1.8 We recognise the importance of efforts to record and track civilian casualties, and the use of all practicable measures to ensure appropriate data collection. This includes, where feasible, data disaggregated by sex and age. When possible, this data should be shared and made publicly available. Improved data on civilian harm would help to inform policies designed to avoid, and in any event minimise, civilian harm; aid efforts to investigate harm to civilians; support efforts to determine or establish accountability, and enhance lessons learned processes in armed forces.
1.9 We stress the imperative of addressing the short and long-term humanitarian consequences resulting from armed conflict involving the use of explosive weapons in populated areas. We welcome the on-going work of the United Nations, the International Committee of the Red Cross (ICRC), and civil society on the impacts and humanitarian consequences arising from the use of explosive weapons in populated areas.
1.10 We also welcome work to empower, amplify, and integrate the voices of all those affected, including women and girls, and we encourage further research into the gendered impacts of the use of explosive weapons.
2.1 We reaffirm our obligations under applicable international law, including International Humanitarian Law and International Human Rights Law, and related commitments. These include our obligations to hold accountable those responsible for violations, and our commitment to end impunity.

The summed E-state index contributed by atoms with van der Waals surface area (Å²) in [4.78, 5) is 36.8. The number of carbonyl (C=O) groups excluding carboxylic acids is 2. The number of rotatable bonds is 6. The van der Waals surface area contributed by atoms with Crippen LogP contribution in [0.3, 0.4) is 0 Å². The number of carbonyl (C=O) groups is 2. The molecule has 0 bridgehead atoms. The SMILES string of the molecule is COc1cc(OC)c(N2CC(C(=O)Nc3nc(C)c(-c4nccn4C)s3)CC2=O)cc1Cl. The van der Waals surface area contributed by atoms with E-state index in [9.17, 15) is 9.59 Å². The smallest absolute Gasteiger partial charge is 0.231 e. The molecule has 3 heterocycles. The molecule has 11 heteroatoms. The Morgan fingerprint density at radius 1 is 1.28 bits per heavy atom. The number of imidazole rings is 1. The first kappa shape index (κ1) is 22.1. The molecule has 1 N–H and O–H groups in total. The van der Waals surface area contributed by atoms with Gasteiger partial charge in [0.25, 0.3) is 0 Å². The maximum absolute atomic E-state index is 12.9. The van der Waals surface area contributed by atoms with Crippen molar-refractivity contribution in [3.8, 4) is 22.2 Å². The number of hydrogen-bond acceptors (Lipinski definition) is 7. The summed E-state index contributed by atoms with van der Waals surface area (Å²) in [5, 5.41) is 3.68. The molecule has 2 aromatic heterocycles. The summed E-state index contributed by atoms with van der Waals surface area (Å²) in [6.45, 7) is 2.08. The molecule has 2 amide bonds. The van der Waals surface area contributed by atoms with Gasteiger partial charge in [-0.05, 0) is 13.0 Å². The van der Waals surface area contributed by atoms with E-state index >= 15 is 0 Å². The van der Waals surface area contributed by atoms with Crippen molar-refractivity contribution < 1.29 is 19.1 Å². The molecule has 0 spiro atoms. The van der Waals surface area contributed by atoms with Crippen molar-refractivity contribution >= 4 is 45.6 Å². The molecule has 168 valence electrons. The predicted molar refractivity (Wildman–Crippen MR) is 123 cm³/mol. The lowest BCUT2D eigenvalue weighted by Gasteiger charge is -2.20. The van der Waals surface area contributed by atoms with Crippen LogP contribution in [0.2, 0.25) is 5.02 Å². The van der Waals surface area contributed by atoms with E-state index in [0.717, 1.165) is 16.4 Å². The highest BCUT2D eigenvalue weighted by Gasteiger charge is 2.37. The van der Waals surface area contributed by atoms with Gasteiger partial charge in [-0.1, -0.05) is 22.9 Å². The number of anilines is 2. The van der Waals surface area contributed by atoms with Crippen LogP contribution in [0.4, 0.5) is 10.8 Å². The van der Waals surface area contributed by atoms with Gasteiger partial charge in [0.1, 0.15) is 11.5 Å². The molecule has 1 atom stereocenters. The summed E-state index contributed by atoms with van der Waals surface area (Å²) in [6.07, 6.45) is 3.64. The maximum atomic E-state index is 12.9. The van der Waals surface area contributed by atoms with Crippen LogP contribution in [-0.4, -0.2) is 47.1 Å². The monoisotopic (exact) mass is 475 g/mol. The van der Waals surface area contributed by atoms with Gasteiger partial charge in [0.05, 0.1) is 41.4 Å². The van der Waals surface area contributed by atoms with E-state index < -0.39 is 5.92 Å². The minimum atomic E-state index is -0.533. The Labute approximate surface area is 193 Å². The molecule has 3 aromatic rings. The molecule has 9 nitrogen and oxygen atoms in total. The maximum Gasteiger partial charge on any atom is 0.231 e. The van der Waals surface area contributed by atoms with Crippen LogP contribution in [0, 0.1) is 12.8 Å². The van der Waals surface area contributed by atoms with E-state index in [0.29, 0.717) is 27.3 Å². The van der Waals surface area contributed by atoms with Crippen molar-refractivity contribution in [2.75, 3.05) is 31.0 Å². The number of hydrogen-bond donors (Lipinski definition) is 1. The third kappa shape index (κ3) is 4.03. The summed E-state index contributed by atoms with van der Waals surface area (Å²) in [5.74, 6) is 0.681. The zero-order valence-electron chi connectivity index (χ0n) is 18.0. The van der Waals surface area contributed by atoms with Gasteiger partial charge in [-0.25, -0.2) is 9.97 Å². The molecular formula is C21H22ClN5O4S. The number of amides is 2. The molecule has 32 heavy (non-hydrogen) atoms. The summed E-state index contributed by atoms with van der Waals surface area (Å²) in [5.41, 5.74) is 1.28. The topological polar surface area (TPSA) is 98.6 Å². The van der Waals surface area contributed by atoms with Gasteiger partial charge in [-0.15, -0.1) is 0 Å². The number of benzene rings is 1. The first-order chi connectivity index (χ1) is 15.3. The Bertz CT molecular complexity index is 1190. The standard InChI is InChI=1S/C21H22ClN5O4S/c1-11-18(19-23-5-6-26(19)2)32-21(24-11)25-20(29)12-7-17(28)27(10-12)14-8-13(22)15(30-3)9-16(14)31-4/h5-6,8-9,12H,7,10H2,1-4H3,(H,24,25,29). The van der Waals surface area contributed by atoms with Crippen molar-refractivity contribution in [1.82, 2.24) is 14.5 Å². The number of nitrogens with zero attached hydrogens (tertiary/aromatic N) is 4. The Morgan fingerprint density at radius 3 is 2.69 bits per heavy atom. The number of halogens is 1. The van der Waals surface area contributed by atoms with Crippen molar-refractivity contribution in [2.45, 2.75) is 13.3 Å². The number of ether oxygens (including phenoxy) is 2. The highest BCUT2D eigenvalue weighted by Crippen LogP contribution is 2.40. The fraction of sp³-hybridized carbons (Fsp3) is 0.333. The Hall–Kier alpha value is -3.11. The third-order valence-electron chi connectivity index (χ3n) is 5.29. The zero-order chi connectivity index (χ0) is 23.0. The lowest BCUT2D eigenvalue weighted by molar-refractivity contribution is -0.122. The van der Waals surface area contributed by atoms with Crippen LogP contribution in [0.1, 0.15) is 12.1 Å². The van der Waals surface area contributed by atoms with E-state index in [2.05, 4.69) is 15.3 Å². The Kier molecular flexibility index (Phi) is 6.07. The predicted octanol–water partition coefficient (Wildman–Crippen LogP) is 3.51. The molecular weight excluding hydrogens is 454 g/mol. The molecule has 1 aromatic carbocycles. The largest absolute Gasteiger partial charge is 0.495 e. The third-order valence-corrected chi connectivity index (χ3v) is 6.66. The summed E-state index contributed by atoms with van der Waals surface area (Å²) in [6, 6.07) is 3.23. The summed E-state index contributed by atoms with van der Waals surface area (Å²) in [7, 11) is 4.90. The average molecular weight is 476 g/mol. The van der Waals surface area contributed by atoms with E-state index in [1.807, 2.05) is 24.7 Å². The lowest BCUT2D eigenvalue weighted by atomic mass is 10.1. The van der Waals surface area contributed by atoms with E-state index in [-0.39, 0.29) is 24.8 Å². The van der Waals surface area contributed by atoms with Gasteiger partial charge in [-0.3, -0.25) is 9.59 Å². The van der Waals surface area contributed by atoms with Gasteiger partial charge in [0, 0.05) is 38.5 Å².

2.2 Existing International Humanitarian Law provides the legal framework to regulate the conduct of armed conflict. It is applicable to the use of explosive weapons in all situations of armed conflict, and to all parties to an armed conflict, including both State and non-State armed groups. We stress the importance of full compliance with International Humanitarian Law as a means to protect civilians and civilian objects and to avoid, and in any event minimise, civilian harm when conducting military operations, in particular within populated areas.
2.3 We recall the obligations on all parties to armed conflict to comply with International Humanitarian Law under all circumstances, including when conducting military operations in populated areas.
We recall in particular the obligation to distinguish between combatants and civilians as well as between civilian objects and military objectives at all times in the conduct of military operations, and to direct attacks only against military objectives. We recall further the prohibitions against indiscriminate and disproportionate attacks, and the obligation to take all feasible precautions in attack and against the effects of attacks. We also recall the obligations under International Humanitarian Law related to the general protection of civilians against dangers arising from military operations, and allowing and facilitating rapid and unimpeded passage of humanitarian relief for civilians in need.